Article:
D.J. Wood and R.E. Jones, “Stakeholder Mismatching: A Theoretical Problem in Empirical Research on Corporate Social Performance,” International Journal of Organizational Analysis, volume 3, July 1995, pp. 229–267; and

J. Frooman, “Socially Irresponsible and Illegal Behavior and Shareholder Wealth: A Meta-Analysis of Event Studies,” Business and Society, volume 3, 1997, pp. 221–249.

4. For some interesting critiques of the modern corporation, see:

C. Derber, Corporation Nation (New York: St. Martin’s Press, 1998);

W. Greider, One World, Ready or Not: The Manic Logic of Global Capitalism (New York: Touchstone Books, 1998); and

David Korten, When Corporations Rule the World (San Francisco: Berrett-Koehler Publishers, 1995).

5. For extensive discussion about the concept of mental models or stereotypes, see:

P. Senge, The Fifth Discipline: The Art and Practice of the Learning Organization (New York: Doubleday, 1991). Also, see:

Collins and Porras (1997).

6. Fisher and Torbert discussed how continuous and continual improvement differ in: D. Fisher and W.R. Torbert, Personal and Organizational Transformations: The True Challenge of Continual Quality Improvement (London: McGraw Hill, 1995).

7. The term used for such positive and proactive community relations is “neighbor of choice.” See: E.M. Burke, Corporate Community Relations: The Principle of the Neighbor of Choice (Westport, Connecticut: Praeger, 1999).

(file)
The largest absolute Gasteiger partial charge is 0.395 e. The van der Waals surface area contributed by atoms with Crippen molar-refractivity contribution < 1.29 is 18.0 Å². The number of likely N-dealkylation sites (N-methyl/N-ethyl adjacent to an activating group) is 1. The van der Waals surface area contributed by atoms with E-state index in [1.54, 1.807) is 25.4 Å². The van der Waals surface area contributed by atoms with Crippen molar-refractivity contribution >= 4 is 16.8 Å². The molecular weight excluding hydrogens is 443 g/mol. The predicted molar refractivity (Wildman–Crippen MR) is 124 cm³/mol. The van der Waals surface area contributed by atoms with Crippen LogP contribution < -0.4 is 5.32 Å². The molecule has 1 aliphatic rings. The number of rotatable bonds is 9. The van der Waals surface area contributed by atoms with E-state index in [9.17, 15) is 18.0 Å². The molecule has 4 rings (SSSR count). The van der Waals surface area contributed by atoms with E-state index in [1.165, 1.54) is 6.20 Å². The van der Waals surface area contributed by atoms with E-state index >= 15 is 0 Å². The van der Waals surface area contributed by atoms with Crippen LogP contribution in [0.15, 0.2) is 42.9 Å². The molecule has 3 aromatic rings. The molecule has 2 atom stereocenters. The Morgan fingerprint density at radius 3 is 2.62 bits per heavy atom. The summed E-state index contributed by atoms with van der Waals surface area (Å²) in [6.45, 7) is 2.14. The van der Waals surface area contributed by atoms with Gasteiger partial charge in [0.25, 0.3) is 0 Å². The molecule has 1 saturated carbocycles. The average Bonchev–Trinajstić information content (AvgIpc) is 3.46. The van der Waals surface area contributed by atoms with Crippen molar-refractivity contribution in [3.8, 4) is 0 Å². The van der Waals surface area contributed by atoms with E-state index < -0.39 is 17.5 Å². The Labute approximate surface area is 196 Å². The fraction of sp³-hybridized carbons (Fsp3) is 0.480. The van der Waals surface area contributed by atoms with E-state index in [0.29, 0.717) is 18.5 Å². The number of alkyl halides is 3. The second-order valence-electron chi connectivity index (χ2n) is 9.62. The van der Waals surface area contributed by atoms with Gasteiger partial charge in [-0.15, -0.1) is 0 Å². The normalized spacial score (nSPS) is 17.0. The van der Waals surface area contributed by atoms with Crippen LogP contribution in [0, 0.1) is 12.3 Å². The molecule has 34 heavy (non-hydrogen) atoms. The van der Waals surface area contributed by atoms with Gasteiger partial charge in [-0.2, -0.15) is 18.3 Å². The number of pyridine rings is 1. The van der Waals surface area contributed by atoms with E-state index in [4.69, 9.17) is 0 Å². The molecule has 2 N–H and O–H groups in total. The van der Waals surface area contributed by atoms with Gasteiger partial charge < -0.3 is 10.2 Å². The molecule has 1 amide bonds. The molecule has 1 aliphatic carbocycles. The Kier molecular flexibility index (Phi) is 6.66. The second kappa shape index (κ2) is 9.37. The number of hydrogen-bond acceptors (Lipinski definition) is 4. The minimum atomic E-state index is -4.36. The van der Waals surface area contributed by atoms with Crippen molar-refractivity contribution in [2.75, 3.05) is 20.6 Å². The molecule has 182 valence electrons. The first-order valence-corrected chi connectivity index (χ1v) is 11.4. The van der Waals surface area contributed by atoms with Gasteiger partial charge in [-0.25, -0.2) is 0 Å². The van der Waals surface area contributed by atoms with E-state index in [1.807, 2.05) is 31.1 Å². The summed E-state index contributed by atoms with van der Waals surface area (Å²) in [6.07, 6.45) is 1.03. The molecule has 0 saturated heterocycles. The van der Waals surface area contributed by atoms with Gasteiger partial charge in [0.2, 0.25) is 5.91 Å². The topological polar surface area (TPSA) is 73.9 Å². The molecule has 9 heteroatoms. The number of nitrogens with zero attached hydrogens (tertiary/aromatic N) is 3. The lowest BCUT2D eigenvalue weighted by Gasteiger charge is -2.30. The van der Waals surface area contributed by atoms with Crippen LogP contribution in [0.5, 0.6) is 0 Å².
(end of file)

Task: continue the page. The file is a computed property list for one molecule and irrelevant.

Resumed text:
8. Lydenberg and Paul argue that such risks are perceived to be “incalculable” by certain investors, and hence they will avoid investing in companies producing such risks. See:

S. Lydenberg and K. Paul, “Stakeholder Theory and Socially Responsible Investing: Toward a Convergence of Theory and Practice,” in 1997 Proceedings of the International Association for Business and Society, J. Weber and K. Rehbein, eds. (Destin, Florida: International Association of Business and Society, 1997), pp. 208–213.

9. For the history of social auditing, see:

K. Davenport, “Social Auditing: The Quest for Corporate Social Responsibility,” in J. Weber and K. Rehbein, eds., 1997 Proceedings of the International Association of Business and Society (Destin, Florida: International Association of Business and Society, 1997), pp. 197–207; and

T.J. Kreps, Measurement of the Social Performance of Business. Monograph No. 7: An Investigation of the Concentration of Economic Power for the Temporary National Economic Committee (Washington, D.C.: U.S. Government Printing Office, 1940).